Dining wasn’t faultless; meatballs yearned for seasoning, rigatoni flirted with being raw, plates were cold, and the menu didn’t always match what arrived. However, all this can be forgiven when the same euros in Milan only get you some prosecco and a scowl.

Su Tzilleri e le Cantinea haphazard, customer is always wrong philosophy of Italian service wouldn’t survive in England. I didn’t suggest the dishes weren’t strictly as ordered, for fear of a skillet-wielding emotional chef. However, the food was so memorable I had no right to complain. Walking out into the warm, clear Sardinian night I was disorientated, shell-shocked but jubilant. Su Tzilleri e le Cantine served a truly memorable dinner and provided bagged-up bunny for brunch to boot.

Su Tzilleri e le Cantine
Review Summary

Atmosphere 9    Cost 9   Quality 9    Service 4

Su Tzilleri e le Cantine: Soaking Up The Sunshine
Su Tzilleri e le Cantine: Soaking Up The Sunshine
Restaurant Review Su Tzilleri e le Cantine
Exceptional quality antipasti
Restaurant Review Su Tzilleri e le Cantine
Leftover rabbit boxed up and reheated for brunch!

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Restaurant Review: Ristorante Luigi Pomata, Cagliari

Ristorante Luigi Pomata – Poor Attempt At Fine Dining

Foodies visiting Cagliari (or Sardinia) for the first time, will, as I, fall in love with the food. It is simple, fresh and delicious. It is food that has been sun-kissed, honest, and direct from the land and her people – precisely the kind of food lacking from British mid-week dinner tables. It speaks volumes of the Sardinian culture and should be celebrated; however, presentation is rarely considered, menus are incredibly insular in technique and ingredient, and restaurants rarely expect guests in anything smarter than T-shirts. Ristorante Luigi Pomata on paper provided a refreshing, modern alternative.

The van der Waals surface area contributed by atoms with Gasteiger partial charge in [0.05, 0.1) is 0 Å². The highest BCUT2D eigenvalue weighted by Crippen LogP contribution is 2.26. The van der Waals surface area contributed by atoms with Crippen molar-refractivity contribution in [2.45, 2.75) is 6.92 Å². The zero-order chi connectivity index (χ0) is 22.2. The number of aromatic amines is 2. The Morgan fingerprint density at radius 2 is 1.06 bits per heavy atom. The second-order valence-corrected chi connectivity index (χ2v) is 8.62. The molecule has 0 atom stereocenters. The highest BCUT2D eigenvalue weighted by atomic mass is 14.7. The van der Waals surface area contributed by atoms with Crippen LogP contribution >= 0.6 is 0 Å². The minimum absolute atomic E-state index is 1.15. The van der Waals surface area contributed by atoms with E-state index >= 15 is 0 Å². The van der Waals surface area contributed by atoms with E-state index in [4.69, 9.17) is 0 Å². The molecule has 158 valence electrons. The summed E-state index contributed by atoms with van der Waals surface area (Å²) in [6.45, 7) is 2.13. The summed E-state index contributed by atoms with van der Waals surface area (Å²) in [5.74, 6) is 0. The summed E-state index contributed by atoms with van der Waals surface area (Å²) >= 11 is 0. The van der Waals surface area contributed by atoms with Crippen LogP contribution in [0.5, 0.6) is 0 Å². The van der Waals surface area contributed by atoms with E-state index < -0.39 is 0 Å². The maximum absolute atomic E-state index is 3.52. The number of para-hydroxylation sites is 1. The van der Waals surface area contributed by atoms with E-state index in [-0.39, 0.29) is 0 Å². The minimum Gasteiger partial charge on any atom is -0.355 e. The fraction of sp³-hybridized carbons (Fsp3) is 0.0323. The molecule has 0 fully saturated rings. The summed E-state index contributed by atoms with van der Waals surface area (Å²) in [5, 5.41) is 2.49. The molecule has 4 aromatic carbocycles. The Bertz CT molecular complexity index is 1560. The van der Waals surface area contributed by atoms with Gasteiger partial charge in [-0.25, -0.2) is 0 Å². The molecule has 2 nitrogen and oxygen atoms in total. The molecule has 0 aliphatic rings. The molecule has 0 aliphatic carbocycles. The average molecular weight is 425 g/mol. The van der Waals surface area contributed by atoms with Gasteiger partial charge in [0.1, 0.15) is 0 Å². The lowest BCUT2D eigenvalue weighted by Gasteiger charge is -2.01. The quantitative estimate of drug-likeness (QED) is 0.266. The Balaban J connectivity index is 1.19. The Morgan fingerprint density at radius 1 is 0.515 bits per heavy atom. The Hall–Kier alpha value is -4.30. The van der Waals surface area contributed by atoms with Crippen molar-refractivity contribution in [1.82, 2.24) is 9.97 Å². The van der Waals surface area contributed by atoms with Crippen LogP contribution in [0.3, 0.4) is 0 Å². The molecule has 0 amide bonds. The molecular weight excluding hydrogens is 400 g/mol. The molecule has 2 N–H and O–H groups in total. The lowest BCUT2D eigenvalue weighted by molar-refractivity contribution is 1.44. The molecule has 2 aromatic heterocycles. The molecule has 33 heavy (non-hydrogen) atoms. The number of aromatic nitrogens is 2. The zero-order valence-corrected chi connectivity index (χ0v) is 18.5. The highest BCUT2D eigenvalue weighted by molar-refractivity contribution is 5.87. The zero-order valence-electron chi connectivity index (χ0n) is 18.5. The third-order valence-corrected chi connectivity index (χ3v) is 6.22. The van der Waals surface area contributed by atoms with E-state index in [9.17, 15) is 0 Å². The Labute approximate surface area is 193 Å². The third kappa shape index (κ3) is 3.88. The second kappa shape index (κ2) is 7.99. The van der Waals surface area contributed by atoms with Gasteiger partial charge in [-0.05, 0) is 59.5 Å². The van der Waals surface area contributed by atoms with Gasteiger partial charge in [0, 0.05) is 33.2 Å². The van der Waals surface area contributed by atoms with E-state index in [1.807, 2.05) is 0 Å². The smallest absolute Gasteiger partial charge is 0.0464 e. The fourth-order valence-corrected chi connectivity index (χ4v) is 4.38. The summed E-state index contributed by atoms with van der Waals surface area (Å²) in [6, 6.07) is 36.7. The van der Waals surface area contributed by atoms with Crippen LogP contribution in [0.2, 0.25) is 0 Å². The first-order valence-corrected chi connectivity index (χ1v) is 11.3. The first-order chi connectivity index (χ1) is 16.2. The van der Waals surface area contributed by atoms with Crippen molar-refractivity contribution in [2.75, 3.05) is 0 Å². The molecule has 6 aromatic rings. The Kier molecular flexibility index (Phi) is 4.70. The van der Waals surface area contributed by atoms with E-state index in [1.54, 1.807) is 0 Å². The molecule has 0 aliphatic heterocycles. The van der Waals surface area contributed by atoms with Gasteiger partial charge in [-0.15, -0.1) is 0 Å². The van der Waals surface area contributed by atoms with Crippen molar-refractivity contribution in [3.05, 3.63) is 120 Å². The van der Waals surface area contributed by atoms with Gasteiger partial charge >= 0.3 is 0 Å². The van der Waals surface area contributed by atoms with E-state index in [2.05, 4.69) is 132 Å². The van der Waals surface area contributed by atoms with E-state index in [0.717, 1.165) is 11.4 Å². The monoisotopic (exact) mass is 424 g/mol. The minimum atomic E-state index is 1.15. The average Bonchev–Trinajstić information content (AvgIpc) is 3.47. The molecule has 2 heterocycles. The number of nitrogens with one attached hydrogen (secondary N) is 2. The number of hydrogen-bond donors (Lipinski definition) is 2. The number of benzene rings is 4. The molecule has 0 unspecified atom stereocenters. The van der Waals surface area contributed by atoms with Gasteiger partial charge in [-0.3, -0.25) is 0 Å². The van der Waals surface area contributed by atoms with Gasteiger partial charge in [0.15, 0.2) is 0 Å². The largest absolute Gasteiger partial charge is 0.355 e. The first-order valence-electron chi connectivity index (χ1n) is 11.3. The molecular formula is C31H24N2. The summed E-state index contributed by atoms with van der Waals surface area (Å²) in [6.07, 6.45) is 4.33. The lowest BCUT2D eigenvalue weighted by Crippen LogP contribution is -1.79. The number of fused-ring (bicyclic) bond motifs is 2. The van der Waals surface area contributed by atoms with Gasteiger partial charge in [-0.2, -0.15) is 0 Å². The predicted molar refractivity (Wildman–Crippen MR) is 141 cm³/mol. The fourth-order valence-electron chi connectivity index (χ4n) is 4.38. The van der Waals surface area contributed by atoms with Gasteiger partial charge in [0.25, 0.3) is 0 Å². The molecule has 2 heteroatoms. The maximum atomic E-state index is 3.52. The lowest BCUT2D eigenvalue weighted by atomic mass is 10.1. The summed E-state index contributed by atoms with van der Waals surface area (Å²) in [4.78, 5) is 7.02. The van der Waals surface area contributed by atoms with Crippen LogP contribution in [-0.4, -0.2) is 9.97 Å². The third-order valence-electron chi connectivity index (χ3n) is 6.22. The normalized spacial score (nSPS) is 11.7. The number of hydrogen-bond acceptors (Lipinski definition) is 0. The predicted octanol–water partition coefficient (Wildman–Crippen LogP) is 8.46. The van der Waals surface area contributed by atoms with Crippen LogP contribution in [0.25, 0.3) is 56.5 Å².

Unfortunately, Ristorante Luigi Pomata was the worst kind of restaurant: it thought it was sophisticated, but wasn’t. The only thing worse than a snob is an inept snob. I can only assume Luigi saw Michelin star restaurants on TV and tried to emulate them without leaving the house.

Luigi Pomata’s staff for all their running around and snooty faces were entirely unintuitive and inefficient – as though Italy’s declined industry was paralleled in the dining room. The atmosphere, unless eating shortly before sunrise, is non-existent. I find our continental cousins evening dining habits strangely sophisticated, so arrived when it was suitably dark outside. Still, it was quieter than lunch in Islamabad cafes during Ramadan. I’m English; admittedly, but wasn’t staggering in, chanting “Vindaloo, Vindaloo!” I had the decency to turn up before midnight, yet received less rapport than on my driving test.

In Italy, the idea of pushing the boundaries of flavour is daringly swapping oregano for rosemary on focaccia. At least Ristorante Luigi Pomata was serving unique dishes for a 100-mile radius. That said, never eating octopus and chickpeas together won’t keep me up at night. The food, although thoughtfully presented, was largely style over substance; however, the quality of ingredients was self-evident across all dishes.

Ristorante Luigi Pomata thought it should only sell food, not ambience. At least their extra dry Prosecco is as good as a champagne three times its price in England.

Ristorante Luigi Pomata Review Summary

Atmosphere 2    Cost 3    Quality 7    Service 2

Ristorante Luigi Pomata Restaurant Review
Swordfish & Mozzarella
Ristorante Luigi Pomata Cagliari Restaurant Review
Octopus & Chickpeas
Ristorante Luigi Pomata Cagliari Restaurant Review
Tuna & Vegetables